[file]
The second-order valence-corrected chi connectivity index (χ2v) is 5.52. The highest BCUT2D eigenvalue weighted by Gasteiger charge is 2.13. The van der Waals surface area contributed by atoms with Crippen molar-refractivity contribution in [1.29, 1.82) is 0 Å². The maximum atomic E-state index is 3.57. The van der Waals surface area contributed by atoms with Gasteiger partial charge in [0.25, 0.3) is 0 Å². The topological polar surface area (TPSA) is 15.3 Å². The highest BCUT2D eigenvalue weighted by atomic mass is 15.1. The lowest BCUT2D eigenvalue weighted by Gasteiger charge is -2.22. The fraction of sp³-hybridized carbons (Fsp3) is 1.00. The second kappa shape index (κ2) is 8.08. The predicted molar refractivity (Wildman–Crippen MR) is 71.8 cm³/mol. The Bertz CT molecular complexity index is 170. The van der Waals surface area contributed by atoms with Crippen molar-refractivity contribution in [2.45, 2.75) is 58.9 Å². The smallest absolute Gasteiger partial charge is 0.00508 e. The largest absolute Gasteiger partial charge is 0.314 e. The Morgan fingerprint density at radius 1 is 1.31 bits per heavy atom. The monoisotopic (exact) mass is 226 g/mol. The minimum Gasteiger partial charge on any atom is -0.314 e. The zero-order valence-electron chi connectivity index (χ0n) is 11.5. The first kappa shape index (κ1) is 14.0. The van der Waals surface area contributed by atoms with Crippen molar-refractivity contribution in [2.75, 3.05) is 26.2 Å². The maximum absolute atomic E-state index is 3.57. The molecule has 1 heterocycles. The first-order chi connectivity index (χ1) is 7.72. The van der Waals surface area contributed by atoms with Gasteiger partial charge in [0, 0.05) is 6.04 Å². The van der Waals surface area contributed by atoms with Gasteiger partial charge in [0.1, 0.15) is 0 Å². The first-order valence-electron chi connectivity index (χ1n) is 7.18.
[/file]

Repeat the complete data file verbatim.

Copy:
The second-order valence-corrected chi connectivity index (χ2v) is 5.52. The highest BCUT2D eigenvalue weighted by Gasteiger charge is 2.13. The van der Waals surface area contributed by atoms with Crippen molar-refractivity contribution in [1.29, 1.82) is 0 Å². The maximum atomic E-state index is 3.57. The van der Waals surface area contributed by atoms with Gasteiger partial charge in [0.25, 0.3) is 0 Å². The topological polar surface area (TPSA) is 15.3 Å². The highest BCUT2D eigenvalue weighted by atomic mass is 15.1. The lowest BCUT2D eigenvalue weighted by Gasteiger charge is -2.22. The fraction of sp³-hybridized carbons (Fsp3) is 1.00. The second kappa shape index (κ2) is 8.08. The predicted molar refractivity (Wildman–Crippen MR) is 71.8 cm³/mol. The Bertz CT molecular complexity index is 170. The van der Waals surface area contributed by atoms with Crippen molar-refractivity contribution in [2.45, 2.75) is 58.9 Å². The smallest absolute Gasteiger partial charge is 0.00508 e. The largest absolute Gasteiger partial charge is 0.314 e. The Morgan fingerprint density at radius 1 is 1.31 bits per heavy atom. The monoisotopic (exact) mass is 226 g/mol. The minimum Gasteiger partial charge on any atom is -0.314 e. The zero-order valence-electron chi connectivity index (χ0n) is 11.5. The first kappa shape index (κ1) is 14.0. The van der Waals surface area contributed by atoms with Crippen molar-refractivity contribution in [2.75, 3.05) is 26.2 Å². The maximum absolute atomic E-state index is 3.57. The molecule has 1 heterocycles. The first-order chi connectivity index (χ1) is 7.72. The van der Waals surface area contributed by atoms with Gasteiger partial charge in [0, 0.05) is 6.04 Å². The van der Waals surface area contributed by atoms with Gasteiger partial charge in [0.1, 0.15) is 0 Å². The first-order valence-electron chi connectivity index (χ1n) is 7.18.